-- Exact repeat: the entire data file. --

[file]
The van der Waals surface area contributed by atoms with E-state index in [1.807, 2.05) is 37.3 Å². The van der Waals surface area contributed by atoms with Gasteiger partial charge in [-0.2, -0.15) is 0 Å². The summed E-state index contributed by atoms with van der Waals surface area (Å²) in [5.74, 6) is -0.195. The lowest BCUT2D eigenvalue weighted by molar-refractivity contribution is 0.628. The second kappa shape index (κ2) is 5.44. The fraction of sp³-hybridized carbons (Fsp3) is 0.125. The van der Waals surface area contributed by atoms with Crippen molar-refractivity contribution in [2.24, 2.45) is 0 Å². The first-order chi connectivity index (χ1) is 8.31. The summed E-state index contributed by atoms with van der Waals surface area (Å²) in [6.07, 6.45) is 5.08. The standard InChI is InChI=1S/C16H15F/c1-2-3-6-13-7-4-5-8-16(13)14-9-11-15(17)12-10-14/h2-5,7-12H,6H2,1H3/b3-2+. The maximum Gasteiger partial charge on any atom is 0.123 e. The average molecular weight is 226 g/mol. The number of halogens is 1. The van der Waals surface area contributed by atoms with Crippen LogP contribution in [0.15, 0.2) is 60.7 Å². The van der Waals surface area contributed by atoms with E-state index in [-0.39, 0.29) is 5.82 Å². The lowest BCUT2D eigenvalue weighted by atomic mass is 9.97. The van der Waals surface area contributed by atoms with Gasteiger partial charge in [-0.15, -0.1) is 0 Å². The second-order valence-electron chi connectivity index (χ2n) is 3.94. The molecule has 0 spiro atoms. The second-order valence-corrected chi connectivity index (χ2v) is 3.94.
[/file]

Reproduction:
The van der Waals surface area contributed by atoms with E-state index in [1.807, 2.05) is 37.3 Å². The van der Waals surface area contributed by atoms with Gasteiger partial charge in [-0.2, -0.15) is 0 Å². The summed E-state index contributed by atoms with van der Waals surface area (Å²) in [5.74, 6) is -0.195. The lowest BCUT2D eigenvalue weighted by molar-refractivity contribution is 0.628. The second kappa shape index (κ2) is 5.44. The fraction of sp³-hybridized carbons (Fsp3) is 0.125. The van der Waals surface area contributed by atoms with Crippen molar-refractivity contribution in [2.24, 2.45) is 0 Å². The first-order chi connectivity index (χ1) is 8.31. The summed E-state index contributed by atoms with van der Waals surface area (Å²) in [6.07, 6.45) is 5.08. The standard InChI is InChI=1S/C16H15F/c1-2-3-6-13-7-4-5-8-16(13)14-9-11-15(17)12-10-14/h2-5,7-12H,6H2,1H3/b3-2+. The maximum Gasteiger partial charge on any atom is 0.123 e. The average molecular weight is 226 g/mol. The number of halogens is 1. The van der Waals surface area contributed by atoms with Crippen LogP contribution in [0.15, 0.2) is 60.7 Å². The van der Waals surface area contributed by atoms with E-state index in [-0.39, 0.29) is 5.82 Å². The lowest BCUT2D eigenvalue weighted by atomic mass is 9.97. The van der Waals surface area contributed by atoms with Gasteiger partial charge in [-0.15, -0.1) is 0 Å². The second-order valence-electron chi connectivity index (χ2n) is 3.94. The molecule has 0 spiro atoms. The second-order valence-corrected chi connectivity index (χ2v) is 3.94.